For some reason, this time he looked younger.
He was a bit older than a toddler, but not at grade school age, and I think we were at at restaurant, or a movie theatre, or the foyer of some public place.
"Mommy, my tummy hurts," he said to me grasping his stomach.
"Your tummy hurts? Did you just say your tummy hurts," I say smiling.
"Yes, Mommy my tummy hurts."
"I'm so happy," I say to him, "not because your tummy hurts but because you are talking".
He looks at me, puzzled, just as he has in every other incarnation of The Dream that I have suffered through.
"Mommy, why do think I can't talk? Here we are talking right now. Why would you think that," he asks me, genuinely puzzled.
"I don't know," I tell him, "I have no idea why I thought you couldn't talk, because you're right, here we are having a conversation."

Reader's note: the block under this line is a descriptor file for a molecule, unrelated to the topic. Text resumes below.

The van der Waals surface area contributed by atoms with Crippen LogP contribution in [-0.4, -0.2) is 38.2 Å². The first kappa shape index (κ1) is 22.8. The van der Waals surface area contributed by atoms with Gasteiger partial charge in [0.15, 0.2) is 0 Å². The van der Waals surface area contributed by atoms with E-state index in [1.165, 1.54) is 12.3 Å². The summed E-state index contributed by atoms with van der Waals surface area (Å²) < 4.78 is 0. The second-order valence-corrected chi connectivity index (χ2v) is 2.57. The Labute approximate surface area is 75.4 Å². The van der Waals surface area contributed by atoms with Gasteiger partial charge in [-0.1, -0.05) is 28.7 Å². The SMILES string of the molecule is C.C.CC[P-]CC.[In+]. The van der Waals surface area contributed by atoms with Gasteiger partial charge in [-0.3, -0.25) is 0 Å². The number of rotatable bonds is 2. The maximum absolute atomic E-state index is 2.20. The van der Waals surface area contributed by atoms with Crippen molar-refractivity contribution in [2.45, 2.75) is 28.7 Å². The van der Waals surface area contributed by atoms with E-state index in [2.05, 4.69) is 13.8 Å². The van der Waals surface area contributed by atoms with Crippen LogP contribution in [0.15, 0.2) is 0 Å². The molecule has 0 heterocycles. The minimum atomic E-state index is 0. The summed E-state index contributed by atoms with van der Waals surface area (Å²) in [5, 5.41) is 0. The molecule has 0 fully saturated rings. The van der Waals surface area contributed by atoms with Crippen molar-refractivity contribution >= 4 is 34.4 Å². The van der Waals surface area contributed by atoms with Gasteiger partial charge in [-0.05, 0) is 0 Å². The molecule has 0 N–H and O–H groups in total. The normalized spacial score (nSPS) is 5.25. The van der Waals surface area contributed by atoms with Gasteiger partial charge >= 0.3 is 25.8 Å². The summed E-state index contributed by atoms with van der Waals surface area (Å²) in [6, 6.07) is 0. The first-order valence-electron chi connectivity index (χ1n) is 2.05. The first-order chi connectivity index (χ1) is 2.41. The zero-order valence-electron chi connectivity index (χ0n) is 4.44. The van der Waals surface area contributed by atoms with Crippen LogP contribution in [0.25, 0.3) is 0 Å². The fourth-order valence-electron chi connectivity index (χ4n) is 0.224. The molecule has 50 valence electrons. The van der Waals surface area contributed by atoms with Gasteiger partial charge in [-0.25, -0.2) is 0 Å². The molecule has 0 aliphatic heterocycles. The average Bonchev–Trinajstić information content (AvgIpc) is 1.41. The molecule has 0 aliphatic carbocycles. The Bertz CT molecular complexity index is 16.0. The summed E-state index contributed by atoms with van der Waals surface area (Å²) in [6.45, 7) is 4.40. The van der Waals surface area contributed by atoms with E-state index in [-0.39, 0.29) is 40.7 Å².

He looks at me and smiles and he jumps up on me, clinging to me with both hands around my neck, the purest hug. The love, it's physical. I am so happy, holding onto him and I spin him around, around, laughing. It's so real, I'm ecstatic.
"You're so silly, Mommy," he says. "I don't know why you thought I couldn't talk."
And then, as if a loud, unforgiving clap of lightening in a storm has cracked right above my head, I bolt out of my sleep, sit up straight and try to catch my breath.
There was no storm.
There was no conversation about the aching tummy. It was only my overactive subconscious and I cannot figure out whether it is engaged in tormenting me or in some merciful act of foretelling, and it's a devastating feeling.
As it's almost dawn.
A new day begins.
I tuck The Dream away again but The Dream has left its calling card and I know it shall return.